Salim Jaffar, Investment Analyst at 7IM comments on 7IM’s quarterly model rebalance
The past quarter has been yet another volatile period for most markets, with a lot of economic and political events for investors to digest.
During August, global equity markets were flat to down, despite rallying slightly at the start of the month. Stocks took a plunge following Fed Chair Jay Powell’s largely hawkish comments at the Jackson Hole economic symposium. UK and European markets also struggled to deal with ongoing issues created by inflated gas prices.
The UK dominated the headlines in September as Queen Elizabeth II passed away and Liz Truss was chosen as the country’s new prime minister. Soon after her ascent, Truss’ chancellor, Kwasi Kwarteng, gave a market-shaking mini-budget. The expansionary (but unfunded!) nature of many of the policies announced led to a fall in confidence in the UK, leading to a sell-off in both equity and gilt markets.
October proved to be yet another busy month for markets and events. Liz Truss resigned, and Rishi Sunak took office as the latest UK PM. Across the pond, the S&P rallied a massive 8.1% over the month, despite some shaky economic data. Europe also performed well as large stimulus packages were announced in Germany.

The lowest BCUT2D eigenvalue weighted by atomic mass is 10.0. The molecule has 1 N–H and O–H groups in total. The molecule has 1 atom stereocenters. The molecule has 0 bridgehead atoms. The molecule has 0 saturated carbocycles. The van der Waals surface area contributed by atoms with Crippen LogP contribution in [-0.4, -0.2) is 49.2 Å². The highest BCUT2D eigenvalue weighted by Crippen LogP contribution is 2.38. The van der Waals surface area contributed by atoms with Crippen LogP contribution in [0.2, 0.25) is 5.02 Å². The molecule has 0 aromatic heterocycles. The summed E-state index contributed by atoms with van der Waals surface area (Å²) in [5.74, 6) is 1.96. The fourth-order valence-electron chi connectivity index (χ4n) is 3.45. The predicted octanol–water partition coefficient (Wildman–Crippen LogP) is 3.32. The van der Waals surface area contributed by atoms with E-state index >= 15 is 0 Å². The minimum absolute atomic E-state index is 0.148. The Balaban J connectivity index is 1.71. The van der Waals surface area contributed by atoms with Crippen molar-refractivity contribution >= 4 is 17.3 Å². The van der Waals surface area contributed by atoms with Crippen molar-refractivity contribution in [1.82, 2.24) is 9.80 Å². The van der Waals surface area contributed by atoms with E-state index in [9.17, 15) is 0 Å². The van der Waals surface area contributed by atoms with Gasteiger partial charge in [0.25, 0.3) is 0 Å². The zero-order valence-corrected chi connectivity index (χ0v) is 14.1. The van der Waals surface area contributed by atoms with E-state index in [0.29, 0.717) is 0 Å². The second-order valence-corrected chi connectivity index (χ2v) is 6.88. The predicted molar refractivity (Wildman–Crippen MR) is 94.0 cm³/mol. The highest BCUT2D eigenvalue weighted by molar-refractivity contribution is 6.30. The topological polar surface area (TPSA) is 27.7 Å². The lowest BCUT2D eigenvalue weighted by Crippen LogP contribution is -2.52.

November proved to be a pretty good month for markets. The most recent US inflation print came in lower than expected, causing a wave of positive sentiment around a potential Fed pivot. Meanwhile, in China, the marginal easing of Xi’s zero Covid policy was taken as good news by markets.
Understandably, investors are starting to worry about what’s next for financial markets. However, economic data isn’t likely to stabilise until next year, so ‘sideways with volatility’ is the most likely scenario for the next few months.
Going forward, we believe four key factors will be at play:
- A global manufacturing downturn is unavoidable… but the service sector should be resilient
- Inflation will fall eventually… but the short-term outlook is less clear
- Central bankers will remain under pressure… so the interest rate outlook will change frequently
- Corporate profit margins have peaked… but most companies will keep growing earnings
As ever, being consistent and not reacting to uncertainty is key.